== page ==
Destiny - The Ladder Vigilante

Written by Offsajdh
Sep 16 2011, 8:26 AM EDT

alt text Written by Joel Hakalax

“All that is necessary for the triumph of evil is that good men do nothing...”

-- Edmund Burke (1729 - 1797) Irish orator, philosopher, & politician

Earlier in the week, StarCraft II folk hero Destiny chose to fight back. After many months of endless stream cheating and being spammed, the time for chilling had passed. No more of this “Turn the other cheek” hippie crap. The moment for some serious “Old Testament” type justice had come, an “eye for an eye“ kind of exchange.

He amassed his followers and led the flock through a spam campaign to take stream-snipers out of action. Even IdrA temporarily joined the cause, tweeting his own followers to do the same (only to delete the tweet a few hours later). Street justice had arrived to the StarCraft II ladder, celebrations and laughter echoed as the cheaters and harassers were disconnected in game after game. The campaign was successful, and for a day all was well in the world. But then Blizzard, in all its wisdom, chose to ban the vigilantes for seven days.

Luckily, Destiny made it back onto the ladder using his plethora of additional accounts and hosted a charity event alongside fellow Zerg Liquid’Sheth. Together they raised over $30,000 for “Doctors Without Borders” during a 24 hour stream marathon. But alas, Destiny was not the only one who had made it back onto the ladder. The harassers were back, and eager as ever to show the world just how broken their moral compasses were.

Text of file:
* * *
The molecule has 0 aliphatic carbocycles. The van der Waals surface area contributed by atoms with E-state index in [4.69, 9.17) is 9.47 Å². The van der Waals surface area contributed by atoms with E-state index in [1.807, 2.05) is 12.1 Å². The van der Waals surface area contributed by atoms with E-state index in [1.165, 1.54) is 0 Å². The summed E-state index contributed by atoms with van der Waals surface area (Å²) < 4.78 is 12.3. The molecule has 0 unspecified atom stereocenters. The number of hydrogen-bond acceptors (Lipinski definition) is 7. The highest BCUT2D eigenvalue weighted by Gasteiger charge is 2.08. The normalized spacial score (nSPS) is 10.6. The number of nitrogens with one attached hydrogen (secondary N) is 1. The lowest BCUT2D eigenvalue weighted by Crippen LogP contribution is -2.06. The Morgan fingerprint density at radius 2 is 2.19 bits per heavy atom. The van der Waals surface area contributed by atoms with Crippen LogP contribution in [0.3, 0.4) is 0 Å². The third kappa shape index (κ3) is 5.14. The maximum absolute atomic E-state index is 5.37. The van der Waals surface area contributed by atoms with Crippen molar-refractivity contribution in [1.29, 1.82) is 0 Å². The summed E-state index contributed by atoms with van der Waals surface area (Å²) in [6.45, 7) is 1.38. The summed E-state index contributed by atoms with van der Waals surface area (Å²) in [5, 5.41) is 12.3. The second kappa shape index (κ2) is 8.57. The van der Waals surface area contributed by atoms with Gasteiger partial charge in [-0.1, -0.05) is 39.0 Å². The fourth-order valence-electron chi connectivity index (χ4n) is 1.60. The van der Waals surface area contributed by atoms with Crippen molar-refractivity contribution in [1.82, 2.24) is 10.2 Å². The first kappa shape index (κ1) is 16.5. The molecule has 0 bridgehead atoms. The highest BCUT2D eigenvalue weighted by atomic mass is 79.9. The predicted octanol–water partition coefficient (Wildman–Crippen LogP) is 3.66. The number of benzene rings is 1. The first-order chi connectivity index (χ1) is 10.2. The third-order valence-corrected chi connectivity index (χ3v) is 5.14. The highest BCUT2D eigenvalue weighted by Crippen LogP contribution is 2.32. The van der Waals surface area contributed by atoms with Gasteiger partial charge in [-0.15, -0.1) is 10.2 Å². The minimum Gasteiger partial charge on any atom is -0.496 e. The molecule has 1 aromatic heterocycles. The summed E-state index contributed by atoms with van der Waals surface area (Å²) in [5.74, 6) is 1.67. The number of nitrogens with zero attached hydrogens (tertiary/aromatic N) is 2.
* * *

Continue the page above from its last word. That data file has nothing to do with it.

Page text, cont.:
During one point in the charity drive, Sheth and Destiny auctioned out a spot to play custom games with them on stream, only to find that the highest bidders were the harassers who had no intentions of donating a cent. It takes a certain kind of person to disrupt a charity event, and although it may not violate a Blizzard policy it sure does violate a code of behaviour that every man of every faith can embrace.

While on “State of the Game” this week, Destiny himself said that he does not have an issue with Blizzard banning him for spamming. The rules are in place for a reason and should be enforced. Him utilizing his fan base to mass-spam those who harass him is no better then a drop-hack he says. But continues to say that he’s a bit sad that none of his own complaints seem to be acted upon.